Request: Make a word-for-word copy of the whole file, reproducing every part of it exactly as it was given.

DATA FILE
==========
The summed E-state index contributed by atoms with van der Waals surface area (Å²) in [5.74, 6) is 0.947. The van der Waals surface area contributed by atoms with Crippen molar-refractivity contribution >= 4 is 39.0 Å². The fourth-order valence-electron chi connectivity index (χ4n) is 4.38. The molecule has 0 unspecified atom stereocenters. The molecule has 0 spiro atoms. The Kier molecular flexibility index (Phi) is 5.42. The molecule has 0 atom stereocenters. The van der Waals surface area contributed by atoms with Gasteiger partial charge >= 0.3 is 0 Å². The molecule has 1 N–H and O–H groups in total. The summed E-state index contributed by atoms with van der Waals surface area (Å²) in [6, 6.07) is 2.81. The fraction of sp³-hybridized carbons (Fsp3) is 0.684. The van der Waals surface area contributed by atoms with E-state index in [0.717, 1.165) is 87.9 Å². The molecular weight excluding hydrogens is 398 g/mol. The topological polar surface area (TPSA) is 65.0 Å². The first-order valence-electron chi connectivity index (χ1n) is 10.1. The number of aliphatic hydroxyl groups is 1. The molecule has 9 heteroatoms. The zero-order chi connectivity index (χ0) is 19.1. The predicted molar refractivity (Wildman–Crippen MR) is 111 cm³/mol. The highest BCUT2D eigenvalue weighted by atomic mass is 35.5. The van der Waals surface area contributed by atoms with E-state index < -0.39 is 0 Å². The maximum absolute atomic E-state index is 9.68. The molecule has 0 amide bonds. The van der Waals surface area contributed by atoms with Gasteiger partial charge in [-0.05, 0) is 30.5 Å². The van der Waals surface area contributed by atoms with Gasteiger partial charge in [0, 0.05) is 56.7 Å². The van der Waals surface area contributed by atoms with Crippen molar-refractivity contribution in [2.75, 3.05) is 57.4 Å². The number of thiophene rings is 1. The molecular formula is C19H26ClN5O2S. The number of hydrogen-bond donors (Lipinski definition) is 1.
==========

The summed E-state index contributed by atoms with van der Waals surface area (Å²) in [5.74, 6) is 0.947. The van der Waals surface area contributed by atoms with Crippen molar-refractivity contribution >= 4 is 39.0 Å². The fourth-order valence-electron chi connectivity index (χ4n) is 4.38. The molecule has 0 unspecified atom stereocenters. The molecule has 0 spiro atoms. The Kier molecular flexibility index (Phi) is 5.42. The molecule has 0 atom stereocenters. The van der Waals surface area contributed by atoms with Gasteiger partial charge >= 0.3 is 0 Å². The molecule has 1 N–H and O–H groups in total. The summed E-state index contributed by atoms with van der Waals surface area (Å²) in [6, 6.07) is 2.81. The fraction of sp³-hybridized carbons (Fsp3) is 0.684. The van der Waals surface area contributed by atoms with E-state index in [0.717, 1.165) is 87.9 Å². The molecular weight excluding hydrogens is 398 g/mol. The topological polar surface area (TPSA) is 65.0 Å². The first-order valence-electron chi connectivity index (χ1n) is 10.1. The number of aliphatic hydroxyl groups is 1. The molecule has 9 heteroatoms. The zero-order chi connectivity index (χ0) is 19.1. The predicted molar refractivity (Wildman–Crippen MR) is 111 cm³/mol. The highest BCUT2D eigenvalue weighted by atomic mass is 35.5. The van der Waals surface area contributed by atoms with E-state index < -0.39 is 0 Å². The maximum absolute atomic E-state index is 9.68. The molecule has 0 amide bonds. The van der Waals surface area contributed by atoms with Gasteiger partial charge in [-0.05, 0) is 30.5 Å². The van der Waals surface area contributed by atoms with Gasteiger partial charge in [0, 0.05) is 56.7 Å². The van der Waals surface area contributed by atoms with Crippen molar-refractivity contribution in [2.75, 3.05) is 57.4 Å². The number of thiophene rings is 1. The molecular formula is C19H26ClN5O2S. The number of hydrogen-bond donors (Lipinski definition) is 1.